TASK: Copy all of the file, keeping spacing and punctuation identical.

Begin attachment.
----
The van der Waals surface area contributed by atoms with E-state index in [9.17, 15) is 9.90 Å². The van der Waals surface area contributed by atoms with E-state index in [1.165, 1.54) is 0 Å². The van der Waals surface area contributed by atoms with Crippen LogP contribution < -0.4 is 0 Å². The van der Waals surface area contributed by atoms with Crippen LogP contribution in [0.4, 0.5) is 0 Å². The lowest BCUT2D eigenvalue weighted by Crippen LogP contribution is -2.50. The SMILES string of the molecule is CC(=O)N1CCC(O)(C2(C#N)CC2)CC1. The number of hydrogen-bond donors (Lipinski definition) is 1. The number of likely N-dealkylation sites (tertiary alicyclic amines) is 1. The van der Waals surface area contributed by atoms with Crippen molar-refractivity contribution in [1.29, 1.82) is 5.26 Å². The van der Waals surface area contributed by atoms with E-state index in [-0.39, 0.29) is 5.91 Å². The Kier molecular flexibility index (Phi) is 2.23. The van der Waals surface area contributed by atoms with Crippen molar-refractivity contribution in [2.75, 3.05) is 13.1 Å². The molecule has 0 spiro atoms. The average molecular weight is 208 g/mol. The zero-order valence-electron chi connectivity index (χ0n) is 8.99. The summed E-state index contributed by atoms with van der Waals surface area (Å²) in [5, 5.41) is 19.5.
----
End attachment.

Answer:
The van der Waals surface area contributed by atoms with E-state index in [9.17, 15) is 9.90 Å². The van der Waals surface area contributed by atoms with E-state index in [1.165, 1.54) is 0 Å². The van der Waals surface area contributed by atoms with Crippen LogP contribution < -0.4 is 0 Å². The van der Waals surface area contributed by atoms with Crippen LogP contribution in [0.4, 0.5) is 0 Å². The lowest BCUT2D eigenvalue weighted by Crippen LogP contribution is -2.50. The SMILES string of the molecule is CC(=O)N1CCC(O)(C2(C#N)CC2)CC1. The number of hydrogen-bond donors (Lipinski definition) is 1. The number of likely N-dealkylation sites (tertiary alicyclic amines) is 1. The van der Waals surface area contributed by atoms with Crippen molar-refractivity contribution in [1.29, 1.82) is 5.26 Å². The van der Waals surface area contributed by atoms with E-state index in [-0.39, 0.29) is 5.91 Å². The Kier molecular flexibility index (Phi) is 2.23. The van der Waals surface area contributed by atoms with Crippen molar-refractivity contribution in [2.75, 3.05) is 13.1 Å². The molecule has 0 spiro atoms. The average molecular weight is 208 g/mol. The zero-order valence-electron chi connectivity index (χ0n) is 8.99. The summed E-state index contributed by atoms with van der Waals surface area (Å²) in [5, 5.41) is 19.5.